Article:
A quick review of Dead Sea 101. The Dead Sea Scrolls were found by Bedouin Muhammed Edh-Dhib and others after World War II, and in subsequent years more scrolls were found and the Qumran town unearthed. It was arguably one of the greatest architectural finds in history, and it all happened in our time. At any time during the process of their discovery, the scrolls, now mostly at the Israeli Museum, could have been destroyed or lost, or forgotten yet again.

IMG_4582The history book image of the Dead Sea Scrolls and Qumran is of dry, stone caves tucked in mountains, out in the wild Judean desert far away from Jerusalem. Yet what is there does not match up; it is a tourist site, easily reached by motor coach from Jerusalem.

The Qumran caves are in a well-groomed, well-planned, well-preserved, well-protected, well-interpreted, well-landscaped and well-maintained Israeli National Park near, well, the Dead Sea, in the Judean Desert. It is not an “exciting” place, and there is little to actually “see” but some ruins and caves.IMG_4583 In photos, one sees the caves, but when you get there, you see the tourist infrastructure first.

But there is nothing that can be done about that. It would be impossible and unfair and silly to have the site of one of the greatest archaeological finds hidden for only a few, with no bathrooms and tourists run amok.  When I look at the caves, they are completely barren, and as long as I do not turn around, they look timeless. And when the hot, dry breezes gust up ever so slightly,  I get the sensation of Holy Land “timelessness” I am seeking. I do not think it is conjured, though I do think it is helped by the presence of our group leader, The Rev. Dr. Andrew Mayes, who points out the details of which cave was which.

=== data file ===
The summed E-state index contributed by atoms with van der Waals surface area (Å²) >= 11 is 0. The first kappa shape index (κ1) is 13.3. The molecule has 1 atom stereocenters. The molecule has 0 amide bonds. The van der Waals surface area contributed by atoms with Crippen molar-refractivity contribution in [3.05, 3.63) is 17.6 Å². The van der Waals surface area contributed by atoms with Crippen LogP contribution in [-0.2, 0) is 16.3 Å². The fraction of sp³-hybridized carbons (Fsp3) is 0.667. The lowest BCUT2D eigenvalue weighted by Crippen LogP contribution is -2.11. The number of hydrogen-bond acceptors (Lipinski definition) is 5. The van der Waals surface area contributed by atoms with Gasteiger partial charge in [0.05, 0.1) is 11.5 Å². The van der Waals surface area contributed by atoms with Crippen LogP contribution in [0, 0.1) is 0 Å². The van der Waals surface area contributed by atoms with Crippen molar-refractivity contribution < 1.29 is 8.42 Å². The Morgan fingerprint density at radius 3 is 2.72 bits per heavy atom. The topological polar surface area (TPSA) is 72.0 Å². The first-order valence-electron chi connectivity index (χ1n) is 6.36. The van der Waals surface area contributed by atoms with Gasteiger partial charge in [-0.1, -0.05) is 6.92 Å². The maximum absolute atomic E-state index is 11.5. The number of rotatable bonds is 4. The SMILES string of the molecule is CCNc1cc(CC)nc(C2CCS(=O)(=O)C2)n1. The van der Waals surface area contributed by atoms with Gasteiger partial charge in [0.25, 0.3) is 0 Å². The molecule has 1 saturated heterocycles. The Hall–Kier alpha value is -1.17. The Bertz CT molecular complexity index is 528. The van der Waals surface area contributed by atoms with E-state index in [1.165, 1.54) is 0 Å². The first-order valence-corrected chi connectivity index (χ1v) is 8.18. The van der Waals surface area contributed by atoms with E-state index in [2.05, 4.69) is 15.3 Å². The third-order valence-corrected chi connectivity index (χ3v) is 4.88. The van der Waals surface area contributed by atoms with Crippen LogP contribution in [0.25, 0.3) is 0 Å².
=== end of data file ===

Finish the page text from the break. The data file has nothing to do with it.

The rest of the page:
Mayes’ Holy Land? Challenging Questions from the Biblical Landscape, published by Society for Promoting Christian Knowledge, is all about finding the “holy” in a modern Holy Land. As we walk about about, Mayes continues to not only tell us the history, but to ask us what it means.